All the Demons of Hell
Turned Loose in 1974
By Joe Leonard
Photos Courtesy of Joe Leonard
We hadn’t gone more than a couple of miles when we saw a man in uniform standing on the bank of the river frantically waving at us.
Like a covey of quail, we started paddling in his direction, getting close enough to identify his uniform—he was the forest ranger in this neck of the woods. In 1974, no permits were required to float the Main Salmon and we wondered why he was calling us in.
“Where the hell do you think you’re going?” he yelled.
“We’re floating to Riggins,” I answered, pulling into the small eddy where he stood.
“ Are you crazy? This river is flowing at over one hundred thousand cubic feet of water every second, the highest level in recorded history! It’s a monster and it’ll get a darn sight bigger downstream—you’ll be swallowed and never spat out! Four people on a commercial guided trip drowned in this canyon yesterday, and they were in tandem rubber rafts—two rafts tied together, twenty feet wide and thirty feet long. They use them on the Grand Canyon—they even had motors to propel them. The people in that boat didn’t live to tell about it. What chance do you think you boys have in those piddly-ass little boats?”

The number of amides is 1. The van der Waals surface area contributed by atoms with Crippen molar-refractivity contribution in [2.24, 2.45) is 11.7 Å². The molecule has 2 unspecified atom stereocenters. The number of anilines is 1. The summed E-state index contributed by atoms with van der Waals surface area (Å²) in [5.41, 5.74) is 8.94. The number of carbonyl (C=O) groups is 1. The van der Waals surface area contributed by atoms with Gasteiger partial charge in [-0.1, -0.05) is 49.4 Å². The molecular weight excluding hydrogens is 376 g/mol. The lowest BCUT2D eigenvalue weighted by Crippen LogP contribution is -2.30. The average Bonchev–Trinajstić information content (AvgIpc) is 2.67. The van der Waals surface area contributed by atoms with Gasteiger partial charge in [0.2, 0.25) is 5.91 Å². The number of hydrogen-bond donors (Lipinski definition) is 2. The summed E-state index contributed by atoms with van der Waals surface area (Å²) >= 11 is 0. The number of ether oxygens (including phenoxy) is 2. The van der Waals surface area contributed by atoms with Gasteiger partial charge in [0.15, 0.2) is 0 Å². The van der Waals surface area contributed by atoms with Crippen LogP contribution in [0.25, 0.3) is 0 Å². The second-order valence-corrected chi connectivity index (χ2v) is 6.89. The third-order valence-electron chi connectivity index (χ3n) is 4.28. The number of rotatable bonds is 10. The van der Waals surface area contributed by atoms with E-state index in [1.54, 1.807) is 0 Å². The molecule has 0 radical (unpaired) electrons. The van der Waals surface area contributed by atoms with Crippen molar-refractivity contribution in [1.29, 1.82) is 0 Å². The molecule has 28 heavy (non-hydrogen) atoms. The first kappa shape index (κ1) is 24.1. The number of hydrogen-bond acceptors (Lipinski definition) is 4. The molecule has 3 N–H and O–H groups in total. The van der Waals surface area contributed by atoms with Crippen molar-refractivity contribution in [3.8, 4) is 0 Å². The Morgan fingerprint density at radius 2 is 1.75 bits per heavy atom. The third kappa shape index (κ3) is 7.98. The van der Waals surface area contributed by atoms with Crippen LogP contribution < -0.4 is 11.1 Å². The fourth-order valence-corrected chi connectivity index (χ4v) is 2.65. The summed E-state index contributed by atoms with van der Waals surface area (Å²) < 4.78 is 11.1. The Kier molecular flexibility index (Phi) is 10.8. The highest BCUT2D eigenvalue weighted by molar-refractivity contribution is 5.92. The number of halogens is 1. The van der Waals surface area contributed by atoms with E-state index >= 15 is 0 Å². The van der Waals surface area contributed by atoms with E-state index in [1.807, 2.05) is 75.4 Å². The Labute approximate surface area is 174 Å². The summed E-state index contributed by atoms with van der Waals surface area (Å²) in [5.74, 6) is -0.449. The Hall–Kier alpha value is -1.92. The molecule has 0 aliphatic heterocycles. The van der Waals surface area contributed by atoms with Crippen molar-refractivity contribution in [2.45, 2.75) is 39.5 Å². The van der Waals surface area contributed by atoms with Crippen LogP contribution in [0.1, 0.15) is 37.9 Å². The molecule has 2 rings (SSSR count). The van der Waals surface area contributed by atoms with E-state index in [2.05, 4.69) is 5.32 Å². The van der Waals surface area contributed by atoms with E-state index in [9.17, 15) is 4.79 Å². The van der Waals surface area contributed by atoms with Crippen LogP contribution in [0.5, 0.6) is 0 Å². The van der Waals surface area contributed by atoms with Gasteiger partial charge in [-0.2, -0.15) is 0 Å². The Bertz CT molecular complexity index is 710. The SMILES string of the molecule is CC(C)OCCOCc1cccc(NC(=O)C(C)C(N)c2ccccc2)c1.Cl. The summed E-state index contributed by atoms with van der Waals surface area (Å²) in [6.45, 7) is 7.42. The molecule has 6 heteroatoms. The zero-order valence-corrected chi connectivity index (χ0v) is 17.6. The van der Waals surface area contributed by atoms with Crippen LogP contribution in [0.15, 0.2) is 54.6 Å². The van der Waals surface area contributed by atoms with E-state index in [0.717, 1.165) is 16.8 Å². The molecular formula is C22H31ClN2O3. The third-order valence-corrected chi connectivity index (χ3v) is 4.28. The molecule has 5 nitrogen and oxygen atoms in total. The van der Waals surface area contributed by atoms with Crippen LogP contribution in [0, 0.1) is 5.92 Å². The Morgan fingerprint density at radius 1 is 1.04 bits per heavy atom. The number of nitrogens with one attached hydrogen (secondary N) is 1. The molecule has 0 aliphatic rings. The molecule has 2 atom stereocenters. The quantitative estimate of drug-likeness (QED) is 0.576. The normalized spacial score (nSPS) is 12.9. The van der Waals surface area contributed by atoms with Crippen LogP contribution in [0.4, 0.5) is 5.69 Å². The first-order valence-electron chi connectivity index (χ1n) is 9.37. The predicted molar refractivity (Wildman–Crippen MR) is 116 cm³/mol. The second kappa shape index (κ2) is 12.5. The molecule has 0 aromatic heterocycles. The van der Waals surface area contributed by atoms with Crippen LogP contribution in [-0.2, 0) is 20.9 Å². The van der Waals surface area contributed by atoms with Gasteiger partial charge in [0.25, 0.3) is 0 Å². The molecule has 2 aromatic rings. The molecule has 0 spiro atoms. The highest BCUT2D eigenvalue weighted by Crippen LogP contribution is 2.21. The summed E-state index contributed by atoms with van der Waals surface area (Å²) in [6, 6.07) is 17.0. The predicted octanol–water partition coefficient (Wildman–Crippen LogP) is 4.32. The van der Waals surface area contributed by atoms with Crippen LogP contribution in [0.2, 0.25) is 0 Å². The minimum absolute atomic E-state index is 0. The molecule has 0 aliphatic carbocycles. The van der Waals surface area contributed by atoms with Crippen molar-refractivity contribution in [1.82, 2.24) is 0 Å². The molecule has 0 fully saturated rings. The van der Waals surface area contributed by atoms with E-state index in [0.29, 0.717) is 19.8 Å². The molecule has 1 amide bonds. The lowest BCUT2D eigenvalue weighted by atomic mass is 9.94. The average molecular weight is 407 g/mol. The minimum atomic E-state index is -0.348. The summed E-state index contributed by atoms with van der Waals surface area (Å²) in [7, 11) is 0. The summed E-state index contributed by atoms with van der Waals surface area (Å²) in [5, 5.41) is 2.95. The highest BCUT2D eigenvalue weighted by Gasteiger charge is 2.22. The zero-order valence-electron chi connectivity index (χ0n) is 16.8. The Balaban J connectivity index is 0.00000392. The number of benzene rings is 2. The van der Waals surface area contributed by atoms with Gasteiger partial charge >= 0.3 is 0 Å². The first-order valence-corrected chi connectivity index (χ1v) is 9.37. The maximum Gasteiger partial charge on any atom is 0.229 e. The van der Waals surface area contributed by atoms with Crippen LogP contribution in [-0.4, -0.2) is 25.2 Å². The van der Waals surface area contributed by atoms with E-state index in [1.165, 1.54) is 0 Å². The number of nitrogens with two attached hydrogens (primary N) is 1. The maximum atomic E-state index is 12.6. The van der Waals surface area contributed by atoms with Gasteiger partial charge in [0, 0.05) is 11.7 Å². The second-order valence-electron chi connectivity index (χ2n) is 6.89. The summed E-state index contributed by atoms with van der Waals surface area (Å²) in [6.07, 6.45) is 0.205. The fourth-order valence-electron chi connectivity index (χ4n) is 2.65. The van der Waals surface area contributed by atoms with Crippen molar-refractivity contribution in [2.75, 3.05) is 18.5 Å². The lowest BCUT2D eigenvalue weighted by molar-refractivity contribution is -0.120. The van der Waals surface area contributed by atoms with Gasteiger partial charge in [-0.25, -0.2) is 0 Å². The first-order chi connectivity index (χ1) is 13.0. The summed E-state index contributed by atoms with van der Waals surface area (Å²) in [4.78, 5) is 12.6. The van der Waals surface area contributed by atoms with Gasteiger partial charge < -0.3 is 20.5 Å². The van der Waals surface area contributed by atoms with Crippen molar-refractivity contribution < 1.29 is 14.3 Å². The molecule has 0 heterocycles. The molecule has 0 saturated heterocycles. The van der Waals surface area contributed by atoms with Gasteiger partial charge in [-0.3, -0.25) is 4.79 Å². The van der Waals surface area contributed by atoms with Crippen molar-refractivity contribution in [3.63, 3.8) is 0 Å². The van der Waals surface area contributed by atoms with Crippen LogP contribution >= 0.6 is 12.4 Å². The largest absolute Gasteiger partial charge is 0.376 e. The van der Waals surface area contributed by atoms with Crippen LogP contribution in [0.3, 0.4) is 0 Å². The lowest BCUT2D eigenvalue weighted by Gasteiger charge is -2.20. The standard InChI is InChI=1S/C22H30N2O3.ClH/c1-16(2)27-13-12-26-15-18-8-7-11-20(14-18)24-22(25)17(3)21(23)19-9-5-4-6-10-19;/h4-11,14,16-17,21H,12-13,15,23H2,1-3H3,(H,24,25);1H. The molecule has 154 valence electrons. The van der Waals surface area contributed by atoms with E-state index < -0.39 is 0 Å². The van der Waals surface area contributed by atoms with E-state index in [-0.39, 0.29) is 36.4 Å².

“These ‘piddly-ass little boats,’ as you call them, stand a much better chance of getting down this river than any raft, even if you tied a hundred of them together. I have a kayak school on the Salmon River below Stanley. I know what I’m talking about.”
“Look, I don’t have the authority to stop you,” the ranger replied in resigned anger. “If I did, I would haul you out of that river in a heartbeat and send you up to the madhouse. But if you insist on this insanity, then all I can do is have you sign a paper saying that you understand that this trip is suicidal, but you’re going anyway.”
His words were not reassuring and the word “suicidal” put me on edge. “We’ll be fine, we know what we’re doing.”
“I sure as a hell hope so. Wait here.”
He went to his truck and returned with a document in hand. He rapidly wrote our names on the paperwork and handed it to me, saying we each had to read it carefully and sign it. On the form he had scrawled the following paragraph: “The people whose signatures appear below have been informed of the danger of the Salmon River currently in flood stage, flowing at over 100,000 cfs. I have explained to this group that four people I know of drowned yesterday and the river levels are still rising. The signers understand that to attempt to float the Salmon River at this level is suicidal.”
With some trepidation, we all signed the form and handed it back to him.